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Patient-reported barriers and drivers of adherence to antiretrovirals in sub-Saharan Africa : a meta-ethnography
JournalArticle (Originalarbeit in einer wissenschaftlichen Zeitschrift)
 
ID 524569
Author(s) Merten, S.; Kenter, E.; McKenzie, O.; Musheke, M.; Ntalasha, H.; Martin Hilber A.,
Author(s) at UniBasel Merten, Sonja
Martin Hilber, Adriane
Year 2010
Title Patient-reported barriers and drivers of adherence to antiretrovirals in sub-Saharan Africa : a meta-ethnography
Journal Tropical medicine and international health : TM & IH : a European journal
Volume 15
Number 1
Pages / Article-Number 16-33
Keywords adherence, antiretroviral, HIV, sub-Saharan Africa, meta-ethnography
Mesh terms Africa South of the Sahara; Anthropology, Cultural; Antiretroviral Therapy, Highly Active, psychology; Attitude to Health; HIV Infections, psychology; Health Services Accessibility; Humans; Medication Adherence, psychology; Motivation; Social Support
Abstract This meta-ethnography aims at providing a synthesis and an interpretation of the findings of recent social science research on the questions of retention in antiretroviral therapy (ART) programmes in sub-Saharan Africa (SSA). The literature reviewed comprises ethnographic studies of the barriers to adherence to ART in various cultural settings. The results show that the quality of services, treatment-related costs, as well as the need to maintain social support networks - which can be negatively affected by HIV-related stigma - are important barriers to adherence. In addition, they show how African concepts of personhood are incompatible with the way services are conceived and delivered, targeting the individual. In SSA, individuals must balance physical health with social integrity, which is sometimes achieved by referring to traditional medicine. The ability of local concepts of illness to address social relations in addition to health, together with a historically grounded distrust in Western medicine, explains why traditional medicine is still widely used as an alternative to ART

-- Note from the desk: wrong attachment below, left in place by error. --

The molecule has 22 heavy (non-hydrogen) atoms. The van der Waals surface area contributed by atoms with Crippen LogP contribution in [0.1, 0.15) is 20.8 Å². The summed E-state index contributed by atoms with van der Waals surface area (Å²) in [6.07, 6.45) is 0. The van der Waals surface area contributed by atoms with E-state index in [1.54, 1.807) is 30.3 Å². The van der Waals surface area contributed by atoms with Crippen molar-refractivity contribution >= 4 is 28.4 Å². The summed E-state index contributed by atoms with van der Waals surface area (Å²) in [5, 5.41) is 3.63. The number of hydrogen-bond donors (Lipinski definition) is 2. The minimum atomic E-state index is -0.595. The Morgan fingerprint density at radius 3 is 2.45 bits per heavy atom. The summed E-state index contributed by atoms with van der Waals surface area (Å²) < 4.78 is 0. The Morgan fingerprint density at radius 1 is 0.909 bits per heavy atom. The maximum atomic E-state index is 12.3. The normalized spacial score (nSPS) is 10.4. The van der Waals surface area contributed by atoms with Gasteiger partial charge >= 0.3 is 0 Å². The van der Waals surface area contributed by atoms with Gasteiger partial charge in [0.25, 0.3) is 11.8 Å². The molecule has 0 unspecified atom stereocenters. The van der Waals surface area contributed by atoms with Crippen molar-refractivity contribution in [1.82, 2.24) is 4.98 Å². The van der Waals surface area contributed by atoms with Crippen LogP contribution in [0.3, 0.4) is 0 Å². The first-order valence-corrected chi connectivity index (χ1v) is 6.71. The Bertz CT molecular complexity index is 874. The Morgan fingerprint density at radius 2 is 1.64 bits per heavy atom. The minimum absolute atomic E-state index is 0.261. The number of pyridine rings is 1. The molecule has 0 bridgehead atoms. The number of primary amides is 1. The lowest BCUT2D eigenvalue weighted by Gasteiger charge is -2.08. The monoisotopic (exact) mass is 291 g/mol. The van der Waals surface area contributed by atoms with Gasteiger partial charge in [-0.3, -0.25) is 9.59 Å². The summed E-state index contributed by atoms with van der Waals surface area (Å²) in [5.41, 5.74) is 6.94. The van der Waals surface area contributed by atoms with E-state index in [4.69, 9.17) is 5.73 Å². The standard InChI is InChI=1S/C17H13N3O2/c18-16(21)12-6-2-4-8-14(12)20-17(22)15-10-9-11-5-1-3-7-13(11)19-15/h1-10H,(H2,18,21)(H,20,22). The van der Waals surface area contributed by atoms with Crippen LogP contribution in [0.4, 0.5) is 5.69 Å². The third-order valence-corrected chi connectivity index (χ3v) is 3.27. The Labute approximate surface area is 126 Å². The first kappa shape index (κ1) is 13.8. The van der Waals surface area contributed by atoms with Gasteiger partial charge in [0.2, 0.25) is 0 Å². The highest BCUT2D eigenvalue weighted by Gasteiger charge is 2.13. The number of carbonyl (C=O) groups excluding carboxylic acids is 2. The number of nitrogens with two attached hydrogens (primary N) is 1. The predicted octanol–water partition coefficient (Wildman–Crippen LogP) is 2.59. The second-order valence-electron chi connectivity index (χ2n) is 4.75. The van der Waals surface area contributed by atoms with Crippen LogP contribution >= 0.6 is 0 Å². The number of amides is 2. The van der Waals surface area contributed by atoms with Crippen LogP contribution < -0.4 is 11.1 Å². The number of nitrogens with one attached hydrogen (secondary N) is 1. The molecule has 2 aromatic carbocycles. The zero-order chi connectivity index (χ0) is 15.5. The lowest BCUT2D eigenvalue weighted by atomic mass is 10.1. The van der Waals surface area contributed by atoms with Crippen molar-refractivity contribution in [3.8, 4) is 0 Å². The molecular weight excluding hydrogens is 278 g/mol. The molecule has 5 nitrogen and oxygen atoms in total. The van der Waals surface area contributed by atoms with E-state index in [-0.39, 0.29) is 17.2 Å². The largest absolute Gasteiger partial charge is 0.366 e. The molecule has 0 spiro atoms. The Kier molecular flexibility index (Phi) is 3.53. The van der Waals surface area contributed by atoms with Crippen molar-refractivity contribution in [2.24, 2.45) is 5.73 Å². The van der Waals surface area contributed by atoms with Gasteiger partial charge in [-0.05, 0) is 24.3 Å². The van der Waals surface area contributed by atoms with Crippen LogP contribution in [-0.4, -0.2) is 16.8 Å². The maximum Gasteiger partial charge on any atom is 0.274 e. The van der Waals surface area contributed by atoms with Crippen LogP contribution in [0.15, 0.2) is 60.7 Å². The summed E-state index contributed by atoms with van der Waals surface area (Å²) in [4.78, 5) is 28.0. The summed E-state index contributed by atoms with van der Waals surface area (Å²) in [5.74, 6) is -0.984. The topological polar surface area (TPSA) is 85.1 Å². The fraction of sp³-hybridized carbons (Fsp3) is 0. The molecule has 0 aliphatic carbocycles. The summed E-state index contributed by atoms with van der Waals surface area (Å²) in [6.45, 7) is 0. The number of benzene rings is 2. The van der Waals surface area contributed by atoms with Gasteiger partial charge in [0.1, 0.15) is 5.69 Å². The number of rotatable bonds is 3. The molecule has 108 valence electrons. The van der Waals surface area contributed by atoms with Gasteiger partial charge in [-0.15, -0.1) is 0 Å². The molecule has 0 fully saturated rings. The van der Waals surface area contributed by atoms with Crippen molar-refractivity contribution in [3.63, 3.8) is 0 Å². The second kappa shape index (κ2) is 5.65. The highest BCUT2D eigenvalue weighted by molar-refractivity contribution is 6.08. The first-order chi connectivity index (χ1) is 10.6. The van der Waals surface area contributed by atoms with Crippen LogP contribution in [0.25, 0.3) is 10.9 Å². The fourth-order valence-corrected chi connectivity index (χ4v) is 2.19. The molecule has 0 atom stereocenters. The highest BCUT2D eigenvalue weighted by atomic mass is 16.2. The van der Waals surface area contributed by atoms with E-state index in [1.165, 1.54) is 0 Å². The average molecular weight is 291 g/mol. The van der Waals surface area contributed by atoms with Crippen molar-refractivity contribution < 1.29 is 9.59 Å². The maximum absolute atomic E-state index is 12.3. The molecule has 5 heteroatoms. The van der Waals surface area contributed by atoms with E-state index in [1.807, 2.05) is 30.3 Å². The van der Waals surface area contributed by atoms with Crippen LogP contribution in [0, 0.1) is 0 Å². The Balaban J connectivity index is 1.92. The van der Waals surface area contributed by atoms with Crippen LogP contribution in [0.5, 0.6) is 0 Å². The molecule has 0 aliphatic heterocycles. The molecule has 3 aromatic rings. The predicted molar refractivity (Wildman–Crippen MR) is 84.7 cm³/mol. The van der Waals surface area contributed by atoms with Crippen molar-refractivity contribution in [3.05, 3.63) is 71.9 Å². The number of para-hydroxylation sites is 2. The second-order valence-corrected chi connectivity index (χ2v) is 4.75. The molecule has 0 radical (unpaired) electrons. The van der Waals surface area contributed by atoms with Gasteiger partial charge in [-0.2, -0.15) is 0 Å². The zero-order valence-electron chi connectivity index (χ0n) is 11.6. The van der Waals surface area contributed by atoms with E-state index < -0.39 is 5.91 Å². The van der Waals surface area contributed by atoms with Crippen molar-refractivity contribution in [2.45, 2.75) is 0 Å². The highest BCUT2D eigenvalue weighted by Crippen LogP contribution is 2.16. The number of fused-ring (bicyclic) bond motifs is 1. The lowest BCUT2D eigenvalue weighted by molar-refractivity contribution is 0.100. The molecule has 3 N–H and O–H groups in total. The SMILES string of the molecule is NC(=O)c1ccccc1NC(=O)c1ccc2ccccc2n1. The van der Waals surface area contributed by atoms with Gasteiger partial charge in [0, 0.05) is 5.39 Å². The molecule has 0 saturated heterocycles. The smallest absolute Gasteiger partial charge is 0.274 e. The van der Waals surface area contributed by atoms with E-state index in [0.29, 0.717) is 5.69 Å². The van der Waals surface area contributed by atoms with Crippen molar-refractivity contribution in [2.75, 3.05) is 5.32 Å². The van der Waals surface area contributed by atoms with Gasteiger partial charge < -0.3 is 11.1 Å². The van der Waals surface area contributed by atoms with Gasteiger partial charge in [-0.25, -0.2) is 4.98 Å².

Publisher Blackwell Science
ISSN/ISBN 1360-2276
edoc-URL http://edoc.unibas.ch/dok/A5842975
Full Text on edoc No
Digital Object Identifier DOI 10.1111/j.1365-3156.2010.02510.x
PubMed ID http://www.ncbi.nlm.nih.gov/pubmed/20586957
ISI-Number WOS:000277205500002
Document type (ISI) Article
 
   

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